BMO Financial Group plans to close its retail auto finance business in order to reroute resources, as borrowers dig deep to stay on top of recent interest rate hikes.
The decision will also trigger an unspecified number of layoffs in Canada and the U.S., the Bank of Montreal said.
It comes after the company’s bad debt provisions more than tripled to $492 million in the quarter ended July 31 compared to a year earlier. In its retail line, the bank’s provisions for credit losses rose 800% to $81 million last quarter from $9 million the year before.
Those dents on the income statement hint at the financial strain facing consumers, who have struggled to cope with a spike in interest rates over the past year and a half.
The higher borrowing costs have begun to slow some lending demand and deal-making amid heavy competition among Canadian banks on mortgage rates and wider concerns about a general economic slowdown.
The Bank of Montreal’s indirect retail auto loans segment works with car dealerships to arrange financing for car buyers, who in turn make monthly payments to the lender — the bank. BMO’s commercial banking business, which backs auto dealers through inventory financing, is unrelated to the upcoming shutdown.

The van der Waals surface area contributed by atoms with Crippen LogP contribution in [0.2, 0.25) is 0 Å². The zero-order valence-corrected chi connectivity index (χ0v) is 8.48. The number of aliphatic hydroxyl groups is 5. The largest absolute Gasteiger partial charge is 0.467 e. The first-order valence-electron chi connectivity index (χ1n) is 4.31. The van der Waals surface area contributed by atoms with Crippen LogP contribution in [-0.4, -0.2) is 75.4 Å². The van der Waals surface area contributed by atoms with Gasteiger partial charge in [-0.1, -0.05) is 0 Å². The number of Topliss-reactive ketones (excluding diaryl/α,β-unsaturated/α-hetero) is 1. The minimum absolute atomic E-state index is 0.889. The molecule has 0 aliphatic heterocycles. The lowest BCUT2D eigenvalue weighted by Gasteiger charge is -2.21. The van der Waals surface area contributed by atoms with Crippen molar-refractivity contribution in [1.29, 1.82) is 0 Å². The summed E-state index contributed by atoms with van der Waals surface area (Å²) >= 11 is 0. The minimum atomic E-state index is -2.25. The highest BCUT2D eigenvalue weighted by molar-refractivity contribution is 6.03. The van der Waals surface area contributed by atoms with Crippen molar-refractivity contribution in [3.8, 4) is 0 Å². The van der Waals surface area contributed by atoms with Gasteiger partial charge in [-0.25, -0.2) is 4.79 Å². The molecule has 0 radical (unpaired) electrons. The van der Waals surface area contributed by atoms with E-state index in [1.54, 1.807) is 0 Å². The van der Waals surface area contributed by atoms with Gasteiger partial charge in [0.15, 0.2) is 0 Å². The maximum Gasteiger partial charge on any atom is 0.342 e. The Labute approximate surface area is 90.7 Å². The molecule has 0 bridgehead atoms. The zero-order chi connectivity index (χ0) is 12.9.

“By winding down the indirect retail auto finance business, we have the ability to focus our resources on areas where we believe our competitive positioning is strongest,” BMO Financial Group spokesman Jeff Roman said in a statement to The Canadian Press.
The end of the dealer agreement took effect Sept. 15, with the bank still planning to fund contracts approved before that date.
“We are working closely with affected employees to provide support and to ensure they are treated with fairness and respect,” Roman added.
Last quarter, costs related to layoffs totalled $223 million pre-tax, though the bank did not disclose the number of employees let go.